Check out the mandolin and the cittern whilst you are here!

silhouette of a banjoist
Why not take up the banjo?

Famous Banjo Performances.

The history of the banjo is long. However, given its popular roots, the early practitioners of the instrument are not well known. In fact, it is in the twentieth century that the banjo became the famous – although alternative – instrument it is now.

Here are two of the most famous banjoists of the twentieth century – as well as another band that purists won’t like…

Earl Scruggs.

Referred to as the father of bluegrass and one of the most important banjo players ever to have graced the planet, Earl Scruggs changed the way that people played the banjo.

With his famous ‘Scruggs style’ – a three-fingered style which came to define bluegrass music – he influenced generations of banjo players after him.

Béla Fleck.

Of all contemporary banjo players, the Grammy award-winning Béla Fleck has done most to take the instrument out of its particular niche and apply it to all manner of musical styles.

With his virtuosic style, his penchant for jazz licks, and his absurdly talented band, the Flecktones, Fleck has given new life to the instrument.

Mumford & Sons.

We did tell you that the purists wouldn’t like this. Whilst Mumford & Sons aren’t exactly the most inventive of musicians, they have done music a great favour by popularising the banjo sound – at least in the UK.

These days, you can’t be a folk band without a banjo – and that’s thanks to this country-inspired pop band.

Find out about different types of string instruments!

How to Play the Banjo: Some Different Banjo Techniques.

Many guitarists often assume, because they can play a plucked string instrument, that they can play all of them. This isn’t exactly true – as the banjo has a number of specific techniques that are really quite different from standard guitar playing.

Clawhammer.

One of the most distinctive of banjo techniques is the clawhammer technique. This is notable for the fact that, when playing, you don’t pick upwards with your fingers – but rather downwards. Obviously, you won’t recognise this from the guitar.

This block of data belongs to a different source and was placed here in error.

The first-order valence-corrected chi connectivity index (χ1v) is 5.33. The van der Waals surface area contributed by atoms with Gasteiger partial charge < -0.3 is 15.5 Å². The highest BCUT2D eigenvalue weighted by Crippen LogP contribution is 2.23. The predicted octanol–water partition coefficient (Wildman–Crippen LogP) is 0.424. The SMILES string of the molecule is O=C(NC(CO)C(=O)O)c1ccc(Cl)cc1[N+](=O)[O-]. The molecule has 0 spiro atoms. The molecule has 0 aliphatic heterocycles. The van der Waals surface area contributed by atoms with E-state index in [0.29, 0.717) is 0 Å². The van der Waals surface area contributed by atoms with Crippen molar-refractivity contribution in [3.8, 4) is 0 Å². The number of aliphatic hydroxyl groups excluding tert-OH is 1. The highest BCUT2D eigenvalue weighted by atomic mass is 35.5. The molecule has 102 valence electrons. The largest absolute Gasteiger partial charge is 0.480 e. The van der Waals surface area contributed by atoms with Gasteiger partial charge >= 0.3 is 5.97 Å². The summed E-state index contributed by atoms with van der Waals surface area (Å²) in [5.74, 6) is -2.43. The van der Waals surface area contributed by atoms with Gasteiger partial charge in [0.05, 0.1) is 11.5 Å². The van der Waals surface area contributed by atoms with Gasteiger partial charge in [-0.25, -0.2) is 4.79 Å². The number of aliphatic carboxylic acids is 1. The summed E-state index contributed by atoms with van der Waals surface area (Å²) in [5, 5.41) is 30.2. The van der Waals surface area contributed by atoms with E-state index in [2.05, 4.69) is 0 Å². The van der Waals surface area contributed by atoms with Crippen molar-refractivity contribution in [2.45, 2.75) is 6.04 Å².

Get your hand into a claw-like shape and move it from the wrist (you don’t want to flick your fingers independently).

This technique produces one of the most characteristic sounds the banjo produces.

Scruggs Style.

The typical bluegrass sound, Scruggs style is played with fingerpicks on the thumb and the first two fingers. You’ll want to alternate each in a ‘rolling’ pattern of arpeggios.

With the Scruggs style, a melody is interwoven in the arpeggios played, with the result being a fast, often swung or syncopated rhythm.

Irish Folk.

One of the easier techniques for a beginner to learn is the Irish style of banjo playing.

This is done usually with a pick – like a guitarist’s – and is usually played on a four-string tenor banjo.

earl scruggs
The banjoist Earl Scruggs (image from NPR)

Where to Get Banjo Lessons.

Now, the most important part of your musical learning journey, let’s find you a banjo teacher.

An instrument teacher is without doubt the most important person in your musical education – apart from you of course – so make sure you choose them wisely.

Your banjo player should be able to show the basic techniques, musical theory, and songs, for sure. But they should also inspire you to take an interest in everything about the instrument – and get you discovering your own favourite elements.

Find a Banjo Tutor on Superprof.

One of the best places to find a banjo tutor is through Superprof, our platform that connects students with tutors from across the world.

We have twelve tutors available for online lessons, who will sit with you and show you everything you need to know about excelling in the instrument.

Head to Your Local Music Store.

If you in a town with a music store, one of the best places to find instrument lessons is right there. Just pop your head in and ask.

Be aware, however, that the banjo is not like the guitar. Not every man and his dog can play and teach the banjo.

Check Out Banjo Resources Online.

The internet is a great place to learn new skills – and that includes learning the banjo too.

You’ll find tablature, video tutorials, and all manner of other things online. So, if you have a banjo ready to be played – go and get started.

Need a Guitar teacher?

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Jess